“Well, looks like we made it back.  Didn’t know if you were going to make it, but you did a pretty good job after I straightened you out a few times.  We’ll be going out again in three days,  are you coming?”

“Sure, “ I said, but my thoughts went along this line: “Just get my feet on dry land, and give me my pay Johnny and I will see to it that our paths don’t cross again.

Actually, I think I might be going a little hard on the old captain, who, If he is still alive is at least seventy.  For one thing, he never lied to me as I had to him, and for another, he was a good shrimper and knew where to find those shrimp.  I also doubt that he murdered poor Patrick his former header.  What probably happened was that Patrick decided to not go back out with Johnny – – no big surprise there – – and had gone on to work on another boat.  Why hadn’t he picked up his valuables then?  Probably because he was at sea whenever Johnny was on land and visa versa. This is because a hypothetical career shrimper works eight months out of the year and is at sea during most of the time.  One captain could easily go a whole season without seeing the one who docks his boat in the next berth.  As a side note, If a shrimper  starts his career when he is twenty-one and works until he is sixty-one, that means he will have spent very nearly two thirds of those forty years – about twenty-six years – on a boat with two other guys. That spells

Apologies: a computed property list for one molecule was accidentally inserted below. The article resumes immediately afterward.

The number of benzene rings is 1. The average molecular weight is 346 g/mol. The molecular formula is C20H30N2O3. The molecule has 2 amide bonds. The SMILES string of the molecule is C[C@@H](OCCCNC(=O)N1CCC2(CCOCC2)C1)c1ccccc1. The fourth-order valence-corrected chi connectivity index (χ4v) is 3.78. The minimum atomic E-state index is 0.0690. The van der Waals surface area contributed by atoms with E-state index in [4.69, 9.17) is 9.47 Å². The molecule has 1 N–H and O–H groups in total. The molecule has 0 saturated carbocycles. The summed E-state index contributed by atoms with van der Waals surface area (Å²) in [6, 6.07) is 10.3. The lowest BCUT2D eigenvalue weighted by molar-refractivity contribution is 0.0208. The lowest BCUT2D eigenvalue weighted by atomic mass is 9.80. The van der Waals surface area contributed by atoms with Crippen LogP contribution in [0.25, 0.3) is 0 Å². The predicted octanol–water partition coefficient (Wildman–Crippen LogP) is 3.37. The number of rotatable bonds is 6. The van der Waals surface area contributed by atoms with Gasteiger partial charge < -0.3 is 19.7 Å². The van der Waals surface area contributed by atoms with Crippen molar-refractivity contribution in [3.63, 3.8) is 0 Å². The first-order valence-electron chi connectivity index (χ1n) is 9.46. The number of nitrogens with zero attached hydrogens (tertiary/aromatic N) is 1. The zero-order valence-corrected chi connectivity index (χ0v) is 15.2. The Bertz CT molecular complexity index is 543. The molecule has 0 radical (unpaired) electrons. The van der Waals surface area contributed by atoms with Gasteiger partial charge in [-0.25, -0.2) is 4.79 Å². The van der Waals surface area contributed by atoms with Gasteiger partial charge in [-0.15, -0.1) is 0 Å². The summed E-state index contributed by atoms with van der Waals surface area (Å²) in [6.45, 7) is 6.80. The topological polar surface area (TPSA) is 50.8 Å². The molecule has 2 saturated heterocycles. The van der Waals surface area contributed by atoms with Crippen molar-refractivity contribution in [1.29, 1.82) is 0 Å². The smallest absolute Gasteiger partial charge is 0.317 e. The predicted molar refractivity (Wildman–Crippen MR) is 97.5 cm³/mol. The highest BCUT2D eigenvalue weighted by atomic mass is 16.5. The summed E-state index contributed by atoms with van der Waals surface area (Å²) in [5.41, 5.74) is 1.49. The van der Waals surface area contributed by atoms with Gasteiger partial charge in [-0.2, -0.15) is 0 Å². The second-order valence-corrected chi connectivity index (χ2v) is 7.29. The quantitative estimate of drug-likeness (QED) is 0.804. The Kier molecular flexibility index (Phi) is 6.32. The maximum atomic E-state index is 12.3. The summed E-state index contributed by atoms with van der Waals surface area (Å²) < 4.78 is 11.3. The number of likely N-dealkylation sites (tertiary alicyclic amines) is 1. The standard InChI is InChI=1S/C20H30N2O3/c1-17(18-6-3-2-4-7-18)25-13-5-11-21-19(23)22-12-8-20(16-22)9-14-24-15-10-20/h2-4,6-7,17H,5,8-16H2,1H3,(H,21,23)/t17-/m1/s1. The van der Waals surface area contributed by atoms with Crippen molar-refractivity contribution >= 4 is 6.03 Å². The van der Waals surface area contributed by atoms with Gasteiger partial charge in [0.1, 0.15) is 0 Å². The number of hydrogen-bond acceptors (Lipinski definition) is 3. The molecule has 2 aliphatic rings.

g-r-i-m to me.

I did make good money on that trip.  With my share of the fish and my headers share 2, I  walked away with $435.00.   Now this may not sound like much, but this was thirty-eight years ago when “the buck” went a lot further.  In addition, all meals on the boat were provided and I certainly had no other way to spend money out there.   Although I went out on two more boats that summer, the first was by far the most lucrative trip.     When I say “fish”, I am referring to the occasional Red Snapper or grouper we would catch when Johnny strayed over a reef or a rock pile with our nets.  On one of these deviations, we hauled in about 900 pounds of snapper and the 150 pound grouper pictured to the right.  Also note in the picture the boots that were donated to me.